A June 23 Bloomberg poll found that 49 percent of Americans are afraid that if Republicans get complete control of Congress and the White House they will slash Medicare and Medicaid. It also found that by a 62 percent to 35 percent margin, people think the Affordable Care Act should not be repealed. And by a 57 percent to 34 percent margin, people believe they would be worse off under the Republican plan to privatize Medicare.
On June 22, the House Ways and Means Committee held a hearing on the financial condition of the Medicare system.
On June 21, Medicare’s actuaries released a memorandum estimating that repeal of the Affordable Care Act would increase Medicare’s long-term deficit by 3.89 percent of taxable payroll, which would require an increase in the Medicare tax rate from 2.9 percent to 6.79 percent. Alternatively, benefits would have to be cut by 53 percent.
A June 21 report from the Robert Wood Johnson Foundation found that over the last 10 years the percentage of workers with employer-provided health insurance fell from 69 percent to 61 percent.
Also on June 21, the Urban Institute published a study which found that the Affordable Care Act will substantially reduce health care costs for businesses with fewer than 50 employees.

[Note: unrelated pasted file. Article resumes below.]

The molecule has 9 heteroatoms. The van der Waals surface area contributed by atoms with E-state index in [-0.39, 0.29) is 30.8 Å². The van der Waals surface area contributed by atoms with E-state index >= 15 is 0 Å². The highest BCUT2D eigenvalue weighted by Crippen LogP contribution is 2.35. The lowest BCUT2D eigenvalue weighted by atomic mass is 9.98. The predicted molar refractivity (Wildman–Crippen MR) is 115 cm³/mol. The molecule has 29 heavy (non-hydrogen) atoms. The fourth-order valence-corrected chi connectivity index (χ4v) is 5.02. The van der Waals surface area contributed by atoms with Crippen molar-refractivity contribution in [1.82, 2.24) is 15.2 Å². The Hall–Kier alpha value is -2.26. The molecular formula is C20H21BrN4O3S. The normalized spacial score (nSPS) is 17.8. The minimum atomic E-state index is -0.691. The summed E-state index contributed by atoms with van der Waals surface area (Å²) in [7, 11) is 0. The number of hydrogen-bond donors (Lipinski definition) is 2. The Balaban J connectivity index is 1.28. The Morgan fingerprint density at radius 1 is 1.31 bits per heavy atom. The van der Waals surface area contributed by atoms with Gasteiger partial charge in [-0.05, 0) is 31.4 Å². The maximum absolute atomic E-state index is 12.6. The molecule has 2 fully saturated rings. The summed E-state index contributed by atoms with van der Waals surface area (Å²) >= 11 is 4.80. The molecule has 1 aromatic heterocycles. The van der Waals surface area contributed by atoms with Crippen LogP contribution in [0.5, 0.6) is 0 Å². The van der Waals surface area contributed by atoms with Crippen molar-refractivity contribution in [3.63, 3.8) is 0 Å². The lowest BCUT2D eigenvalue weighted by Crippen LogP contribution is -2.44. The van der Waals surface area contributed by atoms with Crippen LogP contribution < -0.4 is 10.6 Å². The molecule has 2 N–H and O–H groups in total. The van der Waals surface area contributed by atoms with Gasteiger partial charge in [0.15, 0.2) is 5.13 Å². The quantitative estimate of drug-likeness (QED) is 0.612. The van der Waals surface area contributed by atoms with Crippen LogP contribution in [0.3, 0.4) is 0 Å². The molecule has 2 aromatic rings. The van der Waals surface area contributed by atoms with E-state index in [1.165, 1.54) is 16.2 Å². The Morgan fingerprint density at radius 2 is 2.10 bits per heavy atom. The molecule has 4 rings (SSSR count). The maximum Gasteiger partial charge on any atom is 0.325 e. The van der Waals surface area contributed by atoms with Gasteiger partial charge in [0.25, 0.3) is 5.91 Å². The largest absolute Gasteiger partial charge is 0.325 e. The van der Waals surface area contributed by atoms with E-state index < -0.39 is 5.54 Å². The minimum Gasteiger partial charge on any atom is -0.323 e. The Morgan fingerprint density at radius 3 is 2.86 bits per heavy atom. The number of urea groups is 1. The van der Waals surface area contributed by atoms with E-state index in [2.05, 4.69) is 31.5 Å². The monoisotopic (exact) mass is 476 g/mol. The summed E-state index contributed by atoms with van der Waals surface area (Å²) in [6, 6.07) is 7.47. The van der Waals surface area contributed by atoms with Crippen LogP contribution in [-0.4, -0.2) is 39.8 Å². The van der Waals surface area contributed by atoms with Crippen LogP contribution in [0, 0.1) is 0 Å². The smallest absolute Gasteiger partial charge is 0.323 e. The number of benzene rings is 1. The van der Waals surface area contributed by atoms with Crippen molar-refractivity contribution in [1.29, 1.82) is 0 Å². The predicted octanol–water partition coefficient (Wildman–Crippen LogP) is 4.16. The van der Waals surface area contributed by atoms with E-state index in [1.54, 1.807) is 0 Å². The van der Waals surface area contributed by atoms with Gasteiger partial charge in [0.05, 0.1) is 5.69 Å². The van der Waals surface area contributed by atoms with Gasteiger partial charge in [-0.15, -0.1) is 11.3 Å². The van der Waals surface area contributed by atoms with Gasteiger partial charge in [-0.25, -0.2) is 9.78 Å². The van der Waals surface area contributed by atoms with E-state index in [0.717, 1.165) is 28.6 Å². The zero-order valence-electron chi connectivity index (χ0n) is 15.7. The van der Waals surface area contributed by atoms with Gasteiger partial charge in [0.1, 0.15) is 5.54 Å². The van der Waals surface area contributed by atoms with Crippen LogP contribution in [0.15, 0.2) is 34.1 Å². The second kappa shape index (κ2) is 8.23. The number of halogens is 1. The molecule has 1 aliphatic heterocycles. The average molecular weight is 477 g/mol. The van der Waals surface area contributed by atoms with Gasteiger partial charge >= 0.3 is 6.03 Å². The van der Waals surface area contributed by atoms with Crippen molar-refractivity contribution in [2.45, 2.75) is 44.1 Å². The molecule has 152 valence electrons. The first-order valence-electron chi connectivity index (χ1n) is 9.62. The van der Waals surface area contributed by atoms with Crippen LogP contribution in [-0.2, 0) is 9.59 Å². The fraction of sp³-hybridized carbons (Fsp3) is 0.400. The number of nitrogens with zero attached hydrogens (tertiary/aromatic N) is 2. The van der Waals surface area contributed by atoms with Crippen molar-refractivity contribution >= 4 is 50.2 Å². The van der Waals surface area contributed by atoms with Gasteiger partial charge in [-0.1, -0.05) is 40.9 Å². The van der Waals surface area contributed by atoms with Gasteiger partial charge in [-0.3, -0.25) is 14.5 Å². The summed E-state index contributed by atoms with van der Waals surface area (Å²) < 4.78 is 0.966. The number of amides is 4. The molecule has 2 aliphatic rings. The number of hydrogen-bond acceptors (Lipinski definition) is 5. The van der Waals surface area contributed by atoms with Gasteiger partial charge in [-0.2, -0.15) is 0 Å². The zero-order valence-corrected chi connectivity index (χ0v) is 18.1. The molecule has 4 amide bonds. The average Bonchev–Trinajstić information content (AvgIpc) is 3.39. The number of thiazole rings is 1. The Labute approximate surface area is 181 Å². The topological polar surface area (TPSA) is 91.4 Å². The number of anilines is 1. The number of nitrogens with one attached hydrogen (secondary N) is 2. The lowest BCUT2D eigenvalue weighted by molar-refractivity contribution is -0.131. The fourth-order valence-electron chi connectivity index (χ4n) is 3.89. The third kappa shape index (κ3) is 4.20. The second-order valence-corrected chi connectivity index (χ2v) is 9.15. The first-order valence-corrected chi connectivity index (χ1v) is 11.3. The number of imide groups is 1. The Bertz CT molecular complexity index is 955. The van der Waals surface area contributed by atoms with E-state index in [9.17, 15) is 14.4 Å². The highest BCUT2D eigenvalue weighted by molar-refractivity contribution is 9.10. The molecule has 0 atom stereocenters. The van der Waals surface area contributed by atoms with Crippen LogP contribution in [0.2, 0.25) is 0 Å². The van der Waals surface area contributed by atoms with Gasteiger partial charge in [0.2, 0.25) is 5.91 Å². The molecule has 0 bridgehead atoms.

On June 15, the Institute for Health Metrics and Evaluation published a report on recent changes in life expectancy at the county level. It shows a large and growing disparity in many counties.
On June 14, the Congressional Budget Office published a report on the sharp cut in doctors’ payments by Medicare that will take effect next year under current law. It suggests options for mitigating the impact.
A June 13 Harris poll found little support for the Republican plan to privatize Medicare.
An April 13 paper by Princeton economists Alan Krueger and Ilyana Kuziemko found that a the price of private health insurance is a key barrier to obtaining such insurance by the uninsured, and that modest subsidies would greatly increase health coverage.
I last posted items on this topic on June 14.
Bruce Bartlett is an American historian and columnist who focuses on the intersection between politics and economics. He blogs daily and writes a weekly column at The Fiscal Times. Bartlett has written for Forbes Magazine and Creators Syndicate, and his work is informed by many years in government, including as a senior policy analyst in the Reagan White House. He is the author of seven books including the New York Times best-seller, Imposter: How George W. Bush Bankrupted America and Betrayed the Reagan Legacy (Doubleday, 2006).